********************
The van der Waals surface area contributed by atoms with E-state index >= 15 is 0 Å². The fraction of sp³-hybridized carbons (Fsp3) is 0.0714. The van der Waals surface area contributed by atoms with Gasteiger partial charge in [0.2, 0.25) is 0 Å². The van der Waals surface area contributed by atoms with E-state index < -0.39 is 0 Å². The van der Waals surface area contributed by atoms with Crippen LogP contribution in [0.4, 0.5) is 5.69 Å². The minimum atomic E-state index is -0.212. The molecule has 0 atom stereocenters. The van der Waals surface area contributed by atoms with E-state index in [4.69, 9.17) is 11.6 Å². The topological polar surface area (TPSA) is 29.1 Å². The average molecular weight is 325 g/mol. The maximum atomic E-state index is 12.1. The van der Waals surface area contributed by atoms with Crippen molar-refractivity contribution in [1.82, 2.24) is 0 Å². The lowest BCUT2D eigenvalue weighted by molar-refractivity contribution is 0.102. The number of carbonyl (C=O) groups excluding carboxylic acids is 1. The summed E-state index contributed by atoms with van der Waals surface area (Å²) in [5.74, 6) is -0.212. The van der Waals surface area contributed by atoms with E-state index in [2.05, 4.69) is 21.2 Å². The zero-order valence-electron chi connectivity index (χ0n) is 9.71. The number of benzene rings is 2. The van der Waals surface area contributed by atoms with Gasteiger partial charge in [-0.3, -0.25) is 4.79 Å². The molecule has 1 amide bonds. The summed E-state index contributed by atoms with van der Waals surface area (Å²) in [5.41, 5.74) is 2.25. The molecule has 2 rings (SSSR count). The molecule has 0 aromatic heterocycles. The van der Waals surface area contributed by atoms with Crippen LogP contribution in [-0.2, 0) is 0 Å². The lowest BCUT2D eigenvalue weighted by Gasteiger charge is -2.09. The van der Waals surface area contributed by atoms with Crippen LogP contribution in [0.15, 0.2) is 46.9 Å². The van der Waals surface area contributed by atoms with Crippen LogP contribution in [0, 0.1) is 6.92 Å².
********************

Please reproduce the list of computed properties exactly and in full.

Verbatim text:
The van der Waals surface area contributed by atoms with E-state index >= 15 is 0 Å². The fraction of sp³-hybridized carbons (Fsp3) is 0.0714. The van der Waals surface area contributed by atoms with Gasteiger partial charge in [0.2, 0.25) is 0 Å². The van der Waals surface area contributed by atoms with E-state index < -0.39 is 0 Å². The van der Waals surface area contributed by atoms with Crippen LogP contribution in [0.4, 0.5) is 5.69 Å². The minimum atomic E-state index is -0.212. The molecule has 0 atom stereocenters. The van der Waals surface area contributed by atoms with E-state index in [4.69, 9.17) is 11.6 Å². The topological polar surface area (TPSA) is 29.1 Å². The average molecular weight is 325 g/mol. The maximum atomic E-state index is 12.1. The van der Waals surface area contributed by atoms with Crippen molar-refractivity contribution in [1.82, 2.24) is 0 Å². The lowest BCUT2D eigenvalue weighted by molar-refractivity contribution is 0.102. The number of carbonyl (C=O) groups excluding carboxylic acids is 1. The summed E-state index contributed by atoms with van der Waals surface area (Å²) in [5.74, 6) is -0.212. The van der Waals surface area contributed by atoms with E-state index in [2.05, 4.69) is 21.2 Å². The zero-order valence-electron chi connectivity index (χ0n) is 9.71. The number of benzene rings is 2. The van der Waals surface area contributed by atoms with Gasteiger partial charge in [-0.3, -0.25) is 4.79 Å². The molecule has 1 amide bonds. The summed E-state index contributed by atoms with van der Waals surface area (Å²) in [5.41, 5.74) is 2.25. The molecule has 2 rings (SSSR count). The molecule has 0 aromatic heterocycles. The van der Waals surface area contributed by atoms with Crippen LogP contribution in [-0.2, 0) is 0 Å². The lowest BCUT2D eigenvalue weighted by Gasteiger charge is -2.09. The van der Waals surface area contributed by atoms with Crippen LogP contribution in [0.15, 0.2) is 46.9 Å². The van der Waals surface area contributed by atoms with Crippen LogP contribution in [0, 0.1) is 6.92 Å².